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Transcript of Finding Nemo!
Aspects of the Film 2nd Scene Plot continued... 1st Scene Sexual Selection Clownfish breed year round
Males attract females by courting
Only 2 Clownfish in a group mate
Clownfish are hermaphrodites List of Species Bloat- Pufferfish
Bubbles- Yellow Tang
Deb- Black and White Damselfish
Gil- Moorish Idol
Gurgle- Royal Gramma Basslet
Jacques- Cleaner Shrimp
Peach- Starfish Niches & Species Interactions Other Examples Fish Species Scene 3 Accurate Predation Depictions Other Questions? 1) Life Cycles -Do turtles live up to 150 years old?
- Can live over 80 years old
2) Can Marlin and Dory swim into the depths of the ocean?
- No, oxygen levels changes as you go deeper into the ocean Conclusion Accurate depictions of minor scenes rather than major scenes
Negative impact on marine species (clownfish) involved in the film
Anthropomorphized the main characters By: Irene Keogh, Amber Orozco, &
Alexandria Talley The End Reflection Questions Ecological Principles Depicted in... Shark
Interactions Environmental Consequences Tropical fish are being returned to the “wrong” ocean by their owners
Introducing invasive species to the Eastern Coast of the United States
Clownfish have decreased in their population and may be listed as endangered Sharks Chum
Shortfin Mako Shark Bruce
Great White Shark Anchor
Hammerhead Predation Great White Shark
Typically feed on large fish and mammals (sea lions, seals, small whales, etc.) Hammerhead Shark
Prey depends on the size of the shark
Range from crabs to small sharks) Short Fin Mako Shark
Prey on bony fish like tuna/ swordfish Social Structure - Seagulls -Regal Tang Fish -Silver Moonfish Accurate Depiction Inaccurate Depiction 1) Can tanked fish be introduced to the ocean?
2) Can tanked fish coexist with wild fish?
3) What can people do to help an environmental cause depicted in films? -Realistic portrayal of sea anemone and eggs
-Coral defends/protects eggs from Barracuda
-Only two Clownfish per group mate at a time
-Seagulls flock/hunt together in large groups
-Silver Moonfish always travel in schools -Marlin depicted as the "Provider"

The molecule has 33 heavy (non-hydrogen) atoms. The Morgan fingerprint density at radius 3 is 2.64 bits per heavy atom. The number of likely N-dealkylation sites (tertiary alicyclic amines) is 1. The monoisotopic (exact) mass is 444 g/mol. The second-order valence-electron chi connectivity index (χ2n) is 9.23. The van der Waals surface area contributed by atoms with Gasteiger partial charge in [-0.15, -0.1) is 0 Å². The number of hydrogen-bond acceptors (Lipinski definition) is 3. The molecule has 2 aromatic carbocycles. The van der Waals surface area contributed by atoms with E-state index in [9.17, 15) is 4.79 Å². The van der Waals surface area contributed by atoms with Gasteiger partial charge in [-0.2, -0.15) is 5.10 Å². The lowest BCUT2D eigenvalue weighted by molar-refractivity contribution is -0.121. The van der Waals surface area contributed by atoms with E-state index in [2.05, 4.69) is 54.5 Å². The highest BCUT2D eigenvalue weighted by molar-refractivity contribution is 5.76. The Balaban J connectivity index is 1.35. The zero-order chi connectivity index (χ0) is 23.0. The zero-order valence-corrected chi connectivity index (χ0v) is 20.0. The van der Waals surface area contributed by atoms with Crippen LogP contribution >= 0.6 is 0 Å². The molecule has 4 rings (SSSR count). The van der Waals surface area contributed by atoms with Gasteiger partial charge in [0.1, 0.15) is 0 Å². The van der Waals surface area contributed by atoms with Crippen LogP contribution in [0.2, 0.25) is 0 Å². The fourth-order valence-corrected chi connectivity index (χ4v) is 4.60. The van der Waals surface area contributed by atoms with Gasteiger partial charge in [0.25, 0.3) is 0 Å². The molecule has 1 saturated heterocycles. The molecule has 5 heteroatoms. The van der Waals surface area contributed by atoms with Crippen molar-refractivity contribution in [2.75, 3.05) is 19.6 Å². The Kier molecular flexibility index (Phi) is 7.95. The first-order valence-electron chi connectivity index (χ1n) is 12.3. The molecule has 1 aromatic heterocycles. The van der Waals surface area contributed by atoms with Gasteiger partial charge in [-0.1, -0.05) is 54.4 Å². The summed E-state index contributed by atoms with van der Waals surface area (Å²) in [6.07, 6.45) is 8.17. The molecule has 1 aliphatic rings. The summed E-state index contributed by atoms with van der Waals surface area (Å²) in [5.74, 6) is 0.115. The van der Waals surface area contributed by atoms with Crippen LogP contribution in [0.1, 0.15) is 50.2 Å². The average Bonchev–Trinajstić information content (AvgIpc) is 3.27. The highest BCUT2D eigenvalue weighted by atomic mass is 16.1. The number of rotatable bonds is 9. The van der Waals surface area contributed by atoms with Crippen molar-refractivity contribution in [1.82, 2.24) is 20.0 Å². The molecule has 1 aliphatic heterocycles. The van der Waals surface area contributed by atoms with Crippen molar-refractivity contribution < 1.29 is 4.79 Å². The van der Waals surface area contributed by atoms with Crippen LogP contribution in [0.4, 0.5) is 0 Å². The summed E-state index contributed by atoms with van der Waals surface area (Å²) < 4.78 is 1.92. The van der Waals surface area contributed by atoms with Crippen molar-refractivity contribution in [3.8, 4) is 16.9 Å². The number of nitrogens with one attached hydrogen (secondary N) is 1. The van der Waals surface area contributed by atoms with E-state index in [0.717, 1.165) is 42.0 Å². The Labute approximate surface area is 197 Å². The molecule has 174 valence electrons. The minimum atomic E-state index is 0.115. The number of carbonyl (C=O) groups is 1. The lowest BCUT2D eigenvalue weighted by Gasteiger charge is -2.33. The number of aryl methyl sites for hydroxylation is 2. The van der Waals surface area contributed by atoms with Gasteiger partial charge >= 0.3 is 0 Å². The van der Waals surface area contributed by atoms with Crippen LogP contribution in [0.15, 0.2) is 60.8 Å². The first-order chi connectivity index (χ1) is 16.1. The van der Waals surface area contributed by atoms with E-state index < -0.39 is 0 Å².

-Marlin looks larger in size than Coral
-Naming the fish Marlin Jr. and Coral Jr.
-Marlin still the father after Corals death
-Clownfish never leave far from home
-Clownfish are not very good swimmers
-Dory wandering around on her own Inaccurate Depictions Strict hierarchy in Dominance
Territorial and live in groups
Protective of their home
Groups consist of 1 breeding pair
1 female per group, always largest
Smaller fish are male juveniles Barracuda attacks Marlin and the mother in the beginning of the movie
Marlin and Dory swallowed by a blue whale
“Whales don’t eat clownfish, they eat krill” … “Swim Away!” - Dory Bruce chasing after Marlin and Dory -->
Exerting a lot of energy
Clownfish cannot out swim sharks
The typically prey of sharks were not depicted
3 species of shark would not be interacting
with each other Great White Sharks & Shortfin Mako Sharks are solitary species
Hammerhead sharks are solitary hunters at night
Hammerhead sharks travel in groups of 100 individuals Marlin loses wife, Nemo is only egg left.
Nemo swims out to the boat, gets fishnapped by dentist.
Marlin sets out on journey to find Nemo. Meets Dory.
Numourous encounters: Sharks, Anglerfish, Jellyfish,
Turtles, Whale, etc. Meanwhile in the dentist's office...
Nemo is introduced to other fish tank fish.
Nemo is initiated into the tank clan.
Come up with plan to escape from tank.
Attempt to escape by jamming the filter so the tank will be cleaned.
...Marlin travels across the ocean to:
P. Sherman 42 Wallaby Way, Sydney
and is reunited with Nemo. Gil Bloat Gurgle Peach Deb/Flo Bubbles Jacques Accurate Depictions - Most of these species would be able to live together, under the right circumstances.
- All saltwater fish
-Accurate portrayal of each fish Inaccurate Depictions -Correct care of the fish. Unable to live in such a small environment.
-All depicted as friends. In reality, some may be slightly agressive or territorial. Works Cited "Great White Shark." National Geographic. N.p., n.d. Web. 23 Jan. 2013.
"Hammerhead Shark." National Geographic. N.p., n.d. Web. 23 Jan. 2013.
Klimley, Peter A. "The Predatory Behavior of the White Shark." American Scientist 82.2 (1994): 122-33.
Social Behaviour Of Great White Sharks." Great White Shark : Social Behaviour. N.p., n.d. Web. 23 Jan. 2013.
"The Reality of 'Finding Nemo's' Marine Life." Washington Post. N.p., 12 Dec. 2011. Web. 23 Jan. 2013.